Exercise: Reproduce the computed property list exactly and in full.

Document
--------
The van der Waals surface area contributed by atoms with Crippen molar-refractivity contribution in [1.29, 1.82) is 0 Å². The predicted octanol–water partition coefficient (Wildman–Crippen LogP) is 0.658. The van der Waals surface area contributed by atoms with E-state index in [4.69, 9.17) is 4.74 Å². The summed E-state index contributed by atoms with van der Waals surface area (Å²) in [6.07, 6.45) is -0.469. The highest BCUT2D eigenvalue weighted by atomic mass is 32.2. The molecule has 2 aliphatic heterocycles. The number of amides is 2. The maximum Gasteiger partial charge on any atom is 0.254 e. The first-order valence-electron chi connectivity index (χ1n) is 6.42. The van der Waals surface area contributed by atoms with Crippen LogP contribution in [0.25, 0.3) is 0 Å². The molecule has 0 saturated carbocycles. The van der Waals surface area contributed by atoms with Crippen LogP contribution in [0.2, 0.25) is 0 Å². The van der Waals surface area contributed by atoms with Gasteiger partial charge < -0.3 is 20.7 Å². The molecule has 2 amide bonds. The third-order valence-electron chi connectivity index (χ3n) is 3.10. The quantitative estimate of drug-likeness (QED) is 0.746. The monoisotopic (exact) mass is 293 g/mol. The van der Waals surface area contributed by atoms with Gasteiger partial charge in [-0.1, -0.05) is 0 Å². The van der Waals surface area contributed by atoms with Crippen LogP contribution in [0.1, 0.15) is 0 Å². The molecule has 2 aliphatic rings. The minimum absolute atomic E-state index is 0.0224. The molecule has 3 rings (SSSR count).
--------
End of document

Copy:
The van der Waals surface area contributed by atoms with Crippen molar-refractivity contribution in [1.29, 1.82) is 0 Å². The predicted octanol–water partition coefficient (Wildman–Crippen LogP) is 0.658. The van der Waals surface area contributed by atoms with E-state index in [4.69, 9.17) is 4.74 Å². The summed E-state index contributed by atoms with van der Waals surface area (Å²) in [6.07, 6.45) is -0.469. The highest BCUT2D eigenvalue weighted by atomic mass is 32.2. The molecule has 2 aliphatic heterocycles. The number of amides is 2. The maximum Gasteiger partial charge on any atom is 0.254 e. The first-order valence-electron chi connectivity index (χ1n) is 6.42. The van der Waals surface area contributed by atoms with Crippen LogP contribution in [0.25, 0.3) is 0 Å². The molecule has 0 saturated carbocycles. The van der Waals surface area contributed by atoms with Crippen LogP contribution in [0.2, 0.25) is 0 Å². The van der Waals surface area contributed by atoms with Gasteiger partial charge < -0.3 is 20.7 Å². The molecule has 2 amide bonds. The third-order valence-electron chi connectivity index (χ3n) is 3.10. The quantitative estimate of drug-likeness (QED) is 0.746. The monoisotopic (exact) mass is 293 g/mol. The van der Waals surface area contributed by atoms with Gasteiger partial charge in [-0.1, -0.05) is 0 Å². The van der Waals surface area contributed by atoms with Crippen LogP contribution in [0.1, 0.15) is 0 Å². The molecule has 2 aliphatic rings. The minimum absolute atomic E-state index is 0.0224. The molecule has 3 rings (SSSR count).